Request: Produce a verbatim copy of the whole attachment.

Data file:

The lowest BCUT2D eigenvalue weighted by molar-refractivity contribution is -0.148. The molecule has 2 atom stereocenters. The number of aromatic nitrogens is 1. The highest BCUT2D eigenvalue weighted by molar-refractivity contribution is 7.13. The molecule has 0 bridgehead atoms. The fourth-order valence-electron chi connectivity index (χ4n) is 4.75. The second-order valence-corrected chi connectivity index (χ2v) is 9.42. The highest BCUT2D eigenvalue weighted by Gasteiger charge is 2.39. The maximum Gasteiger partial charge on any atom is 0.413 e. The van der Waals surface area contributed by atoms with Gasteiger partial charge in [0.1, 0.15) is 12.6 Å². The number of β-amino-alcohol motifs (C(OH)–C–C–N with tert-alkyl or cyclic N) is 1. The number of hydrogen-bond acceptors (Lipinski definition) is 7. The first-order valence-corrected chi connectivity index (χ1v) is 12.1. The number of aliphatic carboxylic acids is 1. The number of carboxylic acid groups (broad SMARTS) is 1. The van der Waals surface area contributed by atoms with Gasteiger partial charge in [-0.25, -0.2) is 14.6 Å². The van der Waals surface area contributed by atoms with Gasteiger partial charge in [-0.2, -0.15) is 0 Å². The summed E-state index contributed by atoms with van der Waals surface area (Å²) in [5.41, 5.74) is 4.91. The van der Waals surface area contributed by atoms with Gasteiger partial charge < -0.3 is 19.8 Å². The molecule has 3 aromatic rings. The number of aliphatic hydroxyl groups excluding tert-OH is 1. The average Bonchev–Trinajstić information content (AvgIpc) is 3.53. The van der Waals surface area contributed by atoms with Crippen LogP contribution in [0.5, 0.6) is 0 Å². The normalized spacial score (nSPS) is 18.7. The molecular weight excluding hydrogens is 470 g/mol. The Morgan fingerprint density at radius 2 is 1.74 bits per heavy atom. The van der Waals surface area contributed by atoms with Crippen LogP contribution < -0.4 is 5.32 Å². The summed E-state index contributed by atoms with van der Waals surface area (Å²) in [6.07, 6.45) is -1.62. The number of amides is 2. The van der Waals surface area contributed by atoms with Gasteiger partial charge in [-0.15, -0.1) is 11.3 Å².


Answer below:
The lowest BCUT2D eigenvalue weighted by molar-refractivity contribution is -0.148. The molecule has 2 atom stereocenters. The number of aromatic nitrogens is 1. The highest BCUT2D eigenvalue weighted by molar-refractivity contribution is 7.13. The molecule has 0 bridgehead atoms. The fourth-order valence-electron chi connectivity index (χ4n) is 4.75. The second-order valence-corrected chi connectivity index (χ2v) is 9.42. The highest BCUT2D eigenvalue weighted by Gasteiger charge is 2.39. The maximum Gasteiger partial charge on any atom is 0.413 e. The van der Waals surface area contributed by atoms with Gasteiger partial charge in [0.1, 0.15) is 12.6 Å². The number of β-amino-alcohol motifs (C(OH)–C–C–N with tert-alkyl or cyclic N) is 1. The number of hydrogen-bond acceptors (Lipinski definition) is 7. The first-order valence-corrected chi connectivity index (χ1v) is 12.1. The number of aliphatic carboxylic acids is 1. The number of carboxylic acid groups (broad SMARTS) is 1. The van der Waals surface area contributed by atoms with Gasteiger partial charge in [-0.25, -0.2) is 14.6 Å². The van der Waals surface area contributed by atoms with Gasteiger partial charge in [-0.2, -0.15) is 0 Å². The summed E-state index contributed by atoms with van der Waals surface area (Å²) in [5.41, 5.74) is 4.91. The van der Waals surface area contributed by atoms with Gasteiger partial charge < -0.3 is 19.8 Å². The molecule has 3 aromatic rings. The number of aliphatic hydroxyl groups excluding tert-OH is 1. The average Bonchev–Trinajstić information content (AvgIpc) is 3.53. The van der Waals surface area contributed by atoms with Crippen LogP contribution in [0.5, 0.6) is 0 Å². The normalized spacial score (nSPS) is 18.7. The molecular weight excluding hydrogens is 470 g/mol. The Morgan fingerprint density at radius 2 is 1.74 bits per heavy atom. The van der Waals surface area contributed by atoms with Crippen LogP contribution < -0.4 is 5.32 Å². The summed E-state index contributed by atoms with van der Waals surface area (Å²) in [6.07, 6.45) is -1.62. The number of amides is 2. The van der Waals surface area contributed by atoms with Gasteiger partial charge in [-0.15, -0.1) is 11.3 Å².